A1. Digital Representation of Data

Table of Contents

1 Binary

At its core, all information on a digital computer is stored in a binary format. Binary format represents information using a series of 0s and 1s. If there are \(n\) digits of a binary code, one can represent \(2^{n}\) bits of information.

So for example the binary number denoted by:


represents the number 1. The convention here is called little-endian because the least significant value is on the right, and as one reads right to left, the value of each binary digit doubles. So for example the number 2 would be represented as:


This is a 4-bit code since there are 4 binary digits. The full list of all values that can be represented using a 4-bit code are:

Binary Decimal
0000 0
0001 1
0010 2
0011 3
0100 4
0101 5
0110 6
0111 7
1000 8
1001 9
1010 10
1011 11
1100 12
1101 13
1110 14
1111 15

So with a 4-bit binary code one can represent \(2^{4} = 16\) different values (0-15). Each additional bit doubles the number of values one can represent. So a 5-bit code enables us to represent 32 distinct values, a 6-bit code 64, a 7-bit code 128 and an 8-bit code 256 values (0-255).

Another piece of terminology: a given sequence of binary digits that forms the natural unit of data for a given processor (CPU) is called a word.

Have another look at the ASCII table. The standard ASCII table represents 128 different characters and the extended ASCII codes enable another 128 for a total of 256 characters. How many binary bits are used for each?

2 Hexadecimal

You will also see in the ASCII table that it gives the decimal representation of each character but also the Hexadecimal and Octal representations. The hexadecimal system is a base-16 code and the octal system is a base-8 code. Hex values for a single hexadecimal digit can range over:

0 1 2 3 4 5 6 7 8 9 A B C D E F

If we use a 2-digit hex code we can represent \(16*16 = 256\) distinct values. In computer science, engineering and programming, a common practice is to represent successive 4-bit binary sequences using single-digit hex codes.

So here is our table again, with Binary, Decimal and Hexadecimal values:

Binary Decimal Hexadecimal
0000 0 0
0001 1 1
0010 2 2
0011 3 3
0100 4 4
0101 5 5
0110 6 6
0111 7 7
1000 8 8
1001 9 9
1010 10 A
1011 11 B
1100 12 C
1101 13 D
1110 14 E
1111 15 F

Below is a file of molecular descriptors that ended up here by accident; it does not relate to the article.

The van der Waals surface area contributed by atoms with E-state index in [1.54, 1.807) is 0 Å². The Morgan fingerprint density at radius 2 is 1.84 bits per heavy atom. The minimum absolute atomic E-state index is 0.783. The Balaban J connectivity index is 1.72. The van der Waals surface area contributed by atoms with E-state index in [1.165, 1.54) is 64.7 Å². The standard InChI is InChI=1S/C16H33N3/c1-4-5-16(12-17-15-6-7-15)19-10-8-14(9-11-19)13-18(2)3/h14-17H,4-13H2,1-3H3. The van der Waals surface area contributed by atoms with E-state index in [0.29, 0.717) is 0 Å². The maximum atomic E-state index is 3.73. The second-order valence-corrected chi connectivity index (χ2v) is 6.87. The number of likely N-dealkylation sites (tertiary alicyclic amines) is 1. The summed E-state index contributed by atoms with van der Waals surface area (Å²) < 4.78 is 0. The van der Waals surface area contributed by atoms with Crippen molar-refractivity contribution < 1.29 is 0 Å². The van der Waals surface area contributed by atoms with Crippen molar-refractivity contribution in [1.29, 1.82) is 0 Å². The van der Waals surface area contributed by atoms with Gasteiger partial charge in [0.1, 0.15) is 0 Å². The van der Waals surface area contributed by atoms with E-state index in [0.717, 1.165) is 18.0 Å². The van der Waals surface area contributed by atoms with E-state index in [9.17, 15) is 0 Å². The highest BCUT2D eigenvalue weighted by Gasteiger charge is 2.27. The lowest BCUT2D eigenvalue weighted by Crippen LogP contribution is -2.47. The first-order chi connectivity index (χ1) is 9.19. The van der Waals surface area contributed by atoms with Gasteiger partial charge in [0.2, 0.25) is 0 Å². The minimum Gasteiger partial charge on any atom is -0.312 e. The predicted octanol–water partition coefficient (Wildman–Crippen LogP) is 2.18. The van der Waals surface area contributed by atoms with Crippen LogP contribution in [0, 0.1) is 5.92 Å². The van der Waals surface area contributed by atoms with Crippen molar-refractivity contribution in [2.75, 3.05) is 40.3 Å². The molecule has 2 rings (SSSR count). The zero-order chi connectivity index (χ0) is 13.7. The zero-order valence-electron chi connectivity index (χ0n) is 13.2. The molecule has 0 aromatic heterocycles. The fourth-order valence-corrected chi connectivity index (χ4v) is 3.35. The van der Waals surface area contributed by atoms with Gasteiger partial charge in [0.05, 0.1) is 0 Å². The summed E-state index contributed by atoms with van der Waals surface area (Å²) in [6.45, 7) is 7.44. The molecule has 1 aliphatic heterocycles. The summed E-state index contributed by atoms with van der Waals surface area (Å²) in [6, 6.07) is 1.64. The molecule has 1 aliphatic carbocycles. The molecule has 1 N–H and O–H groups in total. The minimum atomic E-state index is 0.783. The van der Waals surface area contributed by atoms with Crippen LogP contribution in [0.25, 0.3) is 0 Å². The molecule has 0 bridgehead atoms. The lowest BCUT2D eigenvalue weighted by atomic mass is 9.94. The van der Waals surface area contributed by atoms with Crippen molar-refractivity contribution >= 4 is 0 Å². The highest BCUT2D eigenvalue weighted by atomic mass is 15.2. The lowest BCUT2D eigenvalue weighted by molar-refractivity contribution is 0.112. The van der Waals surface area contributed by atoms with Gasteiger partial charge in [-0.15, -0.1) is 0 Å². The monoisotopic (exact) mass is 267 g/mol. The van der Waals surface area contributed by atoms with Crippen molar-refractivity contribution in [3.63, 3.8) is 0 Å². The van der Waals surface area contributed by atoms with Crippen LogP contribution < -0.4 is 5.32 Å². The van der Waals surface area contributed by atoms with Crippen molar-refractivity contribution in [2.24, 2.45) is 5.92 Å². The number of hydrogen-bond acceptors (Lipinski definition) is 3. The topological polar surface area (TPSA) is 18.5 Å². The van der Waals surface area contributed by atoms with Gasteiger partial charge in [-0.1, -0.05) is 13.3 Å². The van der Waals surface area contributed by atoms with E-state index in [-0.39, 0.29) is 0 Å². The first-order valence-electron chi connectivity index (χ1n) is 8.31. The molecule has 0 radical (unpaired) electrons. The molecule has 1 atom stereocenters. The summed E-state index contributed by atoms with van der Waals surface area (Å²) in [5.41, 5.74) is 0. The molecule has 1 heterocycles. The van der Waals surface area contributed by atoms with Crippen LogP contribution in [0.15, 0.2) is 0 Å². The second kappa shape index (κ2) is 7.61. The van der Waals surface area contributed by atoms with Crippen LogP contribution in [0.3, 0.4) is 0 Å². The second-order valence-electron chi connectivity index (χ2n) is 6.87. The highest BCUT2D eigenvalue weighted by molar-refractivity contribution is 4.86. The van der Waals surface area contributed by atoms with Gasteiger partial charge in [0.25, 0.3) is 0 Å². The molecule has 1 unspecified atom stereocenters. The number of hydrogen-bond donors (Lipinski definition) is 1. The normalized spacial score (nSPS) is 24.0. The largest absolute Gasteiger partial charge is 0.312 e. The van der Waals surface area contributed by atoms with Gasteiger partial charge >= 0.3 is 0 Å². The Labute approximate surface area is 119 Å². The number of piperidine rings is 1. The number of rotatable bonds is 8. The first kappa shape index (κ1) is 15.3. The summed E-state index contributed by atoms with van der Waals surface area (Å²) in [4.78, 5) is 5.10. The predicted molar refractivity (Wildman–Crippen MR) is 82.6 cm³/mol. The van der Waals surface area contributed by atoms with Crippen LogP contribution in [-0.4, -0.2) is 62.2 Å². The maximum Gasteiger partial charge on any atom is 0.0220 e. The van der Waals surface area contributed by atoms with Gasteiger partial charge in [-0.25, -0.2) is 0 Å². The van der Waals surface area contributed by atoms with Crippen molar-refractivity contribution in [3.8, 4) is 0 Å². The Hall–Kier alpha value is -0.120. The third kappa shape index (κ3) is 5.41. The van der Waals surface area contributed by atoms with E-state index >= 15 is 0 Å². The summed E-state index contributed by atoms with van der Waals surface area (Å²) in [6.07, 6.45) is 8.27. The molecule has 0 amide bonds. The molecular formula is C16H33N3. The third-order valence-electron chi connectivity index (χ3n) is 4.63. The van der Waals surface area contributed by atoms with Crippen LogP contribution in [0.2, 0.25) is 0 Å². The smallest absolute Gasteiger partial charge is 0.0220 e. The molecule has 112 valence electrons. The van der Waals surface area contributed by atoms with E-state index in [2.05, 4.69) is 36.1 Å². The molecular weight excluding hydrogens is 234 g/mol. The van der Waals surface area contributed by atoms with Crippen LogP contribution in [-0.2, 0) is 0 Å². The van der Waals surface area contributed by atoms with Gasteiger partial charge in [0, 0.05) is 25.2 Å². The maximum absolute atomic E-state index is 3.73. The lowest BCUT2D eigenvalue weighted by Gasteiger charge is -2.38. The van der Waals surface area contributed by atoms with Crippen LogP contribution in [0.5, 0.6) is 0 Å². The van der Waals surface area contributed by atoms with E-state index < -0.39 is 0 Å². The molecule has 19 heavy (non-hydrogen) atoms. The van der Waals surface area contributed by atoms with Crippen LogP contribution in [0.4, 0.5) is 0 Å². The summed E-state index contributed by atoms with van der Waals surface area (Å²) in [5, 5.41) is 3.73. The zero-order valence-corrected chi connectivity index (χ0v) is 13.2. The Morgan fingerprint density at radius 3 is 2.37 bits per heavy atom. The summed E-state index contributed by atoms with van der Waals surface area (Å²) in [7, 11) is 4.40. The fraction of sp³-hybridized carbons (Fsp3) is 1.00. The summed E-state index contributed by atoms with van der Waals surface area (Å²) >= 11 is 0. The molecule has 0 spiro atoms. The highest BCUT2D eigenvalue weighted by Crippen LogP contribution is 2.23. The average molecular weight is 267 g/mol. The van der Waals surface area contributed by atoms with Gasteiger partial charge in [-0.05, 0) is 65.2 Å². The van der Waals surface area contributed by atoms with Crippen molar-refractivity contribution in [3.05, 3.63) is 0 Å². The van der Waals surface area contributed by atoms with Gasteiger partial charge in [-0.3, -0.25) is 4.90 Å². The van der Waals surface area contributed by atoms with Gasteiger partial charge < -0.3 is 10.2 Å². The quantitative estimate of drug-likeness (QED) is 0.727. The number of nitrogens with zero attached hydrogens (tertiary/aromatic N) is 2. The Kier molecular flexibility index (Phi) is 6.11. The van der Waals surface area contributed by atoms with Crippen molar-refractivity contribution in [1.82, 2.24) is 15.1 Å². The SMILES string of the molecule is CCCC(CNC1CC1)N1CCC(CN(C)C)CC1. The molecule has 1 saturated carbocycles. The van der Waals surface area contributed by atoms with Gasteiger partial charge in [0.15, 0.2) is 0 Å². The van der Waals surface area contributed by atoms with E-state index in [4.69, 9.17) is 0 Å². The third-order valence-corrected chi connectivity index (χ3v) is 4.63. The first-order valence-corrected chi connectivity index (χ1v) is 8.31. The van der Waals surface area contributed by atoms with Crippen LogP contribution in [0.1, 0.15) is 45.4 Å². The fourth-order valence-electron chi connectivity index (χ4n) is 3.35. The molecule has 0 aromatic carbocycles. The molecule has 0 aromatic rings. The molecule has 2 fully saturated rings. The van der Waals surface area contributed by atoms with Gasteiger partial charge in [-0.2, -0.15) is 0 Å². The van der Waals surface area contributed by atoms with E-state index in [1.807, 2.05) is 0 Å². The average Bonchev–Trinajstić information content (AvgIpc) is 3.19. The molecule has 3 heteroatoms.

If we have 8-bit binary codes we would use successive hex digits to represent each 4-bit word of the 8-bit byte (another piece of lingo):

Binary Decimal Hexadecimal
0000 0000 0 00
0000 0001 1 01
0000 0010 2 02
1111 1101 253 FD
1111 1110 254 FE
1111 1111 255 FF

The left chunk of 4-bit binary digits (the left word) is represented in hex as a single hex digit (0-F) and the next chunk of 4-bit binary digits (the right word) is represented as another single hex digit (0-F).

Hex is typically used to represent bytes (8-bits long) because it is a more compact notation than using 8 binary digits (hex uses just 2 hex digits).

3 Floating point values

The material above talks about the decimal representation of bytes in terms of integer values (e.g. 0-255). Frequently however in science we want the ability to represent real numbers on a continuous scale, for example 3.14159, or 5.5, or 0.123, etc. For this, the convention is to use floating point representations of numbers.

The idea behind the floating point representation is that it allows us to represent an approximation of a real number in a way that allows for a large number of possible values. Floating point numbers are represented to a fixed number of significant digits (called a significand) and then this is scaled using a base raised to an exponent:

\begin{equation} s~\mathrm{x}~b^{e} \end{equation}

This is related to something you may have come across in high-school science, namely scientific notation. In scientific notation, the base is 10 and so a real number like 123456.789 is represented as \(1.23456789~\mathrm{x}~10^{5}\).